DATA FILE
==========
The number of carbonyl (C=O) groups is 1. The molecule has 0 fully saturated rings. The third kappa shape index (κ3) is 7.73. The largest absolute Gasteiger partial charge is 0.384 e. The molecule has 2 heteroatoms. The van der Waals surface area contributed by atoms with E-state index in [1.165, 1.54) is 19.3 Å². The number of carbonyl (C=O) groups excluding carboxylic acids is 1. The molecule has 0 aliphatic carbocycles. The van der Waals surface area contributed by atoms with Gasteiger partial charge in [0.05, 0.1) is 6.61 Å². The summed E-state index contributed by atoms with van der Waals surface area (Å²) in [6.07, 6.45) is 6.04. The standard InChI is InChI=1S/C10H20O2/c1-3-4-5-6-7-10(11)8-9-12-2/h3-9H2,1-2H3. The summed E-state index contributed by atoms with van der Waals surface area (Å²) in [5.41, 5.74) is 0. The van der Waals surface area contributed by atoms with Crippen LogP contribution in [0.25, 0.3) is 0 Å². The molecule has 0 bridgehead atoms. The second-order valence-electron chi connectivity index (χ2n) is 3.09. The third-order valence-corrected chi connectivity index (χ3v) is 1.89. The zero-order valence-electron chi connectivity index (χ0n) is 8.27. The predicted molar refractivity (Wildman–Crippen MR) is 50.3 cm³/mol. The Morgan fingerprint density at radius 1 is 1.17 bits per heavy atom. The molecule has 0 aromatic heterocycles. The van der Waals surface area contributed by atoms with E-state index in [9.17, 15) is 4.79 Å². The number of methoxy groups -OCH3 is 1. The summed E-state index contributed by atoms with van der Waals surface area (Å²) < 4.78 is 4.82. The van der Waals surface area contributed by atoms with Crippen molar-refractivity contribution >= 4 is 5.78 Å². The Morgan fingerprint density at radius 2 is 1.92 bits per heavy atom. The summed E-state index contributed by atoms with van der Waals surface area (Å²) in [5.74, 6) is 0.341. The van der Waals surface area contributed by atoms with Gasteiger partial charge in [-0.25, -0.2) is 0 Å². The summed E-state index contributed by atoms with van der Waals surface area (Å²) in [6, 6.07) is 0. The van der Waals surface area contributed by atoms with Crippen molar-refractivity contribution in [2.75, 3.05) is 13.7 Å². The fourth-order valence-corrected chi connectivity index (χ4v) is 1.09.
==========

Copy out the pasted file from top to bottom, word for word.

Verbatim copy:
The number of carbonyl (C=O) groups is 1. The molecule has 0 fully saturated rings. The third kappa shape index (κ3) is 7.73. The largest absolute Gasteiger partial charge is 0.384 e. The molecule has 2 heteroatoms. The van der Waals surface area contributed by atoms with E-state index in [1.165, 1.54) is 19.3 Å². The number of carbonyl (C=O) groups excluding carboxylic acids is 1. The molecule has 0 aliphatic carbocycles. The van der Waals surface area contributed by atoms with Gasteiger partial charge in [0.05, 0.1) is 6.61 Å². The summed E-state index contributed by atoms with van der Waals surface area (Å²) in [6.07, 6.45) is 6.04. The standard InChI is InChI=1S/C10H20O2/c1-3-4-5-6-7-10(11)8-9-12-2/h3-9H2,1-2H3. The summed E-state index contributed by atoms with van der Waals surface area (Å²) in [5.41, 5.74) is 0. The van der Waals surface area contributed by atoms with Crippen LogP contribution in [0.25, 0.3) is 0 Å². The molecule has 0 bridgehead atoms. The second-order valence-electron chi connectivity index (χ2n) is 3.09. The third-order valence-corrected chi connectivity index (χ3v) is 1.89. The zero-order valence-electron chi connectivity index (χ0n) is 8.27. The predicted molar refractivity (Wildman–Crippen MR) is 50.3 cm³/mol. The Morgan fingerprint density at radius 1 is 1.17 bits per heavy atom. The molecule has 0 aromatic heterocycles. The van der Waals surface area contributed by atoms with E-state index in [9.17, 15) is 4.79 Å². The number of methoxy groups -OCH3 is 1. The summed E-state index contributed by atoms with van der Waals surface area (Å²) < 4.78 is 4.82. The van der Waals surface area contributed by atoms with Crippen molar-refractivity contribution >= 4 is 5.78 Å². The Morgan fingerprint density at radius 2 is 1.92 bits per heavy atom. The summed E-state index contributed by atoms with van der Waals surface area (Å²) in [5.74, 6) is 0.341. The van der Waals surface area contributed by atoms with Gasteiger partial charge in [-0.25, -0.2) is 0 Å². The summed E-state index contributed by atoms with van der Waals surface area (Å²) in [6, 6.07) is 0. The van der Waals surface area contributed by atoms with Crippen molar-refractivity contribution in [2.75, 3.05) is 13.7 Å². The fourth-order valence-corrected chi connectivity index (χ4v) is 1.09.